Regional council prepares for $800k investment loss
22 Aug 2019, 7:51 AM
The Northland Regional Council says a combination of factors, including a big jump in local log prices, is behind the looming potential loss of almost $820,000 invested in a Marsden Point-based timber processing start-up.
Councillors at their monthly meeting in Whangarei on Tuesday, 20 August voted to record the almost $820,000 owed by Resource Enterprises Ltd (REL) – due to be paid by 05 March next year – as what’s known as an ‘impairment loss’.
Council CEO Malcolm Nicolson says doing so is a prudent accounting and risk management measure – but also a pragmatic move – on council’s part.
He says REL’s Marsden Pt operation has not traded since May 2017 due, among other things, to the adverse impact of a significant rise in local log prices – and the company had not paid its last two quarterly interest payments.
Then Maori Development Minister Te Ururoa Flavell, left, and Economic Development Minister Steven Joyce tour REL four years ago, shortly after the company drew down its regional council loan.
At the end of last month (30 July) REL’s lease had also been cancelled and possession of the site returned to its landlord Marsden Maritime Holdings Limited.
Mr Nicolson concedes that all things considered, council is uncertain if it will recover the outstanding money, but says technically the loan does not fall due until March 05 next year so it won’t know for sure whether it will be defaulted on until then.
“Recording this sum as an impairment loss doesn’t in any way discharge REL of its legal liability to repay the loan and council is working hard to protect its interests.”
However, the council is the ‘second secured party’ and the current market value of REL’s assets is estimated to be less than what it owes to the first secured party.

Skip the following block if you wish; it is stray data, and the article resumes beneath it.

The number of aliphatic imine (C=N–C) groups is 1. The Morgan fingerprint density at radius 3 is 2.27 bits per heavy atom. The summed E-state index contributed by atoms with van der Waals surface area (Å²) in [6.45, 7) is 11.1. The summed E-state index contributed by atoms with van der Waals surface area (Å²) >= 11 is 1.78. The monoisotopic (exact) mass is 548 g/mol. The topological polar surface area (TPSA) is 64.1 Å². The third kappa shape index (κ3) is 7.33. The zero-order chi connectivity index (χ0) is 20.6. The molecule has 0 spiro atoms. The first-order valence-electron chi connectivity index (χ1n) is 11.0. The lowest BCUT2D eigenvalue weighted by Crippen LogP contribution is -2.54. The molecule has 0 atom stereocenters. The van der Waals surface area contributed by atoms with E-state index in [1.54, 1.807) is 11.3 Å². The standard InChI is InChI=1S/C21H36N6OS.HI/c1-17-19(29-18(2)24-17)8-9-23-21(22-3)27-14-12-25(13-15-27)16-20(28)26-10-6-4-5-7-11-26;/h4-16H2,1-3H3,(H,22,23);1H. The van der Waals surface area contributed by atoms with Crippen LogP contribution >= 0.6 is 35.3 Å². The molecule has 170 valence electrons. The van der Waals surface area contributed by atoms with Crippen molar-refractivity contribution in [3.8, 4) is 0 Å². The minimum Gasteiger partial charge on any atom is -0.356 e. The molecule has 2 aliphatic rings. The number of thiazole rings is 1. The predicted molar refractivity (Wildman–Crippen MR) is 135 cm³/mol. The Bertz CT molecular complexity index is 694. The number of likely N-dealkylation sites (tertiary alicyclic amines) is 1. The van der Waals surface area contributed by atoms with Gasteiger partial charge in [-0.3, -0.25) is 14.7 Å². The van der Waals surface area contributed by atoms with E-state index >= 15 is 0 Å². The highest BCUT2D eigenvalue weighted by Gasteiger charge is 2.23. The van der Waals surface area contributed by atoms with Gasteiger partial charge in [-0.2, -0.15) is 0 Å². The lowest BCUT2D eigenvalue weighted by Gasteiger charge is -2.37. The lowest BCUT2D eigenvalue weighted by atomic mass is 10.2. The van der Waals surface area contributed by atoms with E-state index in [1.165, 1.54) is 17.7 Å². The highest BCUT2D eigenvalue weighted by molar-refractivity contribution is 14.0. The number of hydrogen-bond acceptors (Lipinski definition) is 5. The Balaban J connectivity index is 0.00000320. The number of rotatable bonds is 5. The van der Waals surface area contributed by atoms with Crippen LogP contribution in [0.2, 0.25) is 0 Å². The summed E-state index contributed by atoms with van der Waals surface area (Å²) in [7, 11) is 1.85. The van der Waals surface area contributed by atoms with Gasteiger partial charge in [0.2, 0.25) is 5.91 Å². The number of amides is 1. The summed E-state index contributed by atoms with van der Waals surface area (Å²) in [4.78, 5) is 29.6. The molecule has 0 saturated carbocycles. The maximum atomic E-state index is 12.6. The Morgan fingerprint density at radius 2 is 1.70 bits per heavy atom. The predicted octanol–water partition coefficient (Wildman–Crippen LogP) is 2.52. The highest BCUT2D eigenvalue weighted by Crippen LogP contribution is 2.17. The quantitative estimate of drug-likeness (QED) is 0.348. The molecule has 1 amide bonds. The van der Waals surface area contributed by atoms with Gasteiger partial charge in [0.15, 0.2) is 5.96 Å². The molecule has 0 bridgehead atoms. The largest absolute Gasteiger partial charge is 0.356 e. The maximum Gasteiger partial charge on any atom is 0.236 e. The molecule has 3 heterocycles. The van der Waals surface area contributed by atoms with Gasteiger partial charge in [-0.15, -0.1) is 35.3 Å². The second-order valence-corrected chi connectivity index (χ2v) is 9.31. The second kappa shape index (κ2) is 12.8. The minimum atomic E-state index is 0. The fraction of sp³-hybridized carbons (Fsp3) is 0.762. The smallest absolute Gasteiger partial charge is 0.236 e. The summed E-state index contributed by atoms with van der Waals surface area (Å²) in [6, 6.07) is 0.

Mr Nicolson says recording the loan as an impairment loss now ensures the uncertainty over its status is signalled well before the new council, that would be in place after this year’s local body elections in October, takes office.
He says the loan to REL, made in a previous term of council, was made in the wake of the Global Financial Crisis, when there was a real need to stimulate the Northland economy.
“Council agreed to provide REL a five-year loan from the Investment and Growth Reserve (IGR) in October 2014 to assist with the establishment of its Marsden Pt sawmill operation.”
“The decision to invest was not made lightly; and a raft of investigation and due diligence was done, including advice being sought from a reputable forest wood processing consultancy.”
“Northland was still emerging from a recession and the council at that time was keen to support initiatives that could help create much-needed local employment and add value to the large numbers of logs emerging from Northland’s extensive commercial forests, rather than simply seeing them exported whole for processing overseas.”
Mr Nicolson says at the time it was also hoped new export opportunities for the region into the Middle East timber market would be opened up at a time when domestic demand was stagnant.
He says most of the company’s woes were linked to a large increase in local log prices, which rose about 40 percent from 2014, drastically reducing its ability to secure the logs it needed for processing at a price that allowed it to compete on the export market.
“It’s certainly unfortunate and ironically, with log prices now much lower again, the outcome might have been much different if the company was still operating in the current climate.”
Meanwhile, Mr Nicolson says while the possibility of a loss is obviously regrettable and a source of disappointment, it was important to note it would not impact on ratepayers’ bills directly.
“It’s an important distinction; the money was lent from the Investment and Growth Reserve, which is funded from council’s existing commercial investments and is specifically set aside to support economic development.” (Typically, the council contributes about $1.7M to the fund annually, with this consulted on through its Long Term and Annual Plans.)
Mr Nicolson says if the loan is defaulted on, it will mean the amount lost will not be available to be reinvested into future ventures via the Investment and Growth Reserve, rather than impacting on council’s day-to-day activities.
He says, “The loan to REL, was the only loan provided by council before it reviewed the Investment and Growth Reserve criteria in February 2018 and decided to remove loan funding for private businesses in order to refocus the Reserve towards providing grant funding to support projects which provided community benefit.
This resulted in almost $6M in grants being allocated to a variety of Northland-wide ventures which required funding, including the Twin Coast Cycle Trail and the E350 farm extension programme.”